Daily round-trip commute expenses are tax-deductible, regardless of the distance, if the work location is temporary then the

Factors that Determine a Temporary Work Location

Temporary employment isn’t considered temporary for work locations if it’s expected to last longer than one year. Also, temporary employment is not considered temporary if it was initially planned to last less than a year but ended up lasting longer than a year. Therefore, in this case, the commuting expenses are not deductible. For example, an individual accepts an offer for a new full-time job but resigns within the first year of employment.

Also, a work location is not considered temporary if the employment was initially expected to last less than a year and at a later date was expected to last more than a year. Further, once it is realized that the employment will last longer than a year the work location is no longer considered temporary.

What does the IRS consider commuting expenses?

The IRS defines a commute as ‘transportation between your home and your regular place of work’. Please review this article for more detailed information on commuting expenses, How Does the IRS Define Commuting? .

What if I have more than one work location?

If the employee works between two or more work locations the commuting expenses between the two work locations are deductible. Also true for someone employed by two different employers. In the event that the commuter does not go directly from one location to the other, only the amount of the commuting expense is deduct ible.

No Ordinary Place of Work

Many workers have no ordinary place to work. Meaning, they don’t have a regular office that they go to on a daily basis, Monday through Friday. Instead, these workers are traveling around to different work locations throughout the day and throughout the week.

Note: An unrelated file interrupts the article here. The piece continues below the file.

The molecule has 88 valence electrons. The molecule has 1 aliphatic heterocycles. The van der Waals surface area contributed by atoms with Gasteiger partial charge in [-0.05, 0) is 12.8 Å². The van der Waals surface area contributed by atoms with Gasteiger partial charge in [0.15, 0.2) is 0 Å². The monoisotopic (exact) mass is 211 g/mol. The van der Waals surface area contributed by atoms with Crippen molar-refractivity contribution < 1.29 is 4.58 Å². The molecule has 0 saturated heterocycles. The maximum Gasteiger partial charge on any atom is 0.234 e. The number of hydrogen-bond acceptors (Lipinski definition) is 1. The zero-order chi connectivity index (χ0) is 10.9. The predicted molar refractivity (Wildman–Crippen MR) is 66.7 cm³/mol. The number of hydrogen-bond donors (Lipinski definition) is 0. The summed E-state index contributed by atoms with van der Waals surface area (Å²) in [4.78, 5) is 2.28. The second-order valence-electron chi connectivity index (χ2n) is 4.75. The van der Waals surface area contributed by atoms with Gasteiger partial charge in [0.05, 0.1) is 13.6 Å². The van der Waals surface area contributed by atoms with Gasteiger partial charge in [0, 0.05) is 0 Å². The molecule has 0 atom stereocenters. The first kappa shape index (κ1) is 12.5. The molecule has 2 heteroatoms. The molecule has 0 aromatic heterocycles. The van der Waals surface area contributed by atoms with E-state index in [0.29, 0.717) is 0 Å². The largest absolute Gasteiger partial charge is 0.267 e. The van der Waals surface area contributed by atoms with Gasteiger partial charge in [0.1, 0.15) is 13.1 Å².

What commuting expenses are tax-deductible if you travel to different work locations for work? Commuting expenses aren’t deductible if the job requires you to travel to different workplaces around the city where you live. However, if the commuting requires the taxpayer to travel outside of their metropolitan area, then these commuting expenses are deductible. For information about what qualifies as “Away From Home”, review the post, IRS Business Travel Definition for “Away From Home” .

Temporary Work Location vs Travel

Transportation is a travel expense if the temporary work location is outside of the area where the taxpayer lives and it involves overnight stay. A travel expense is not a temporary work location commuting expense.

Therefore, expenses, in this case, deductible business travel expenses instead of commute expenses. For more information on business travel expenses please review the following post, What Qualifies as Tax Deductible Business Travel Expenses .

How do I track of mileage expense write offs?

  • Odometer Log Enter the start and end odometer readings of your business transportation, Falcon Expenses calculates miles driven and expense reimbursement amount using the custom reimbursement rate set in the app. Check out this article for more information, Falcon Expenses Odometer Log Feature .
  • Start and End Trip Addresses Enter start and end address for a tax deductible commute or transportation, Falcon Expenses calculates the number of miles driven and the expense reimbursement amount. Check out this article for more information, Falcon Expenses Addresses Feature .
  • GPS Mileage Tracker Use an integrated GPS tracker to track tax deductible business transportation miles while you are driving. Falcon Expenses will calculate the deductible mileage expense amount for your when the trip is complete. Check out this article for more information, Falcon Expenses GPS Tracker .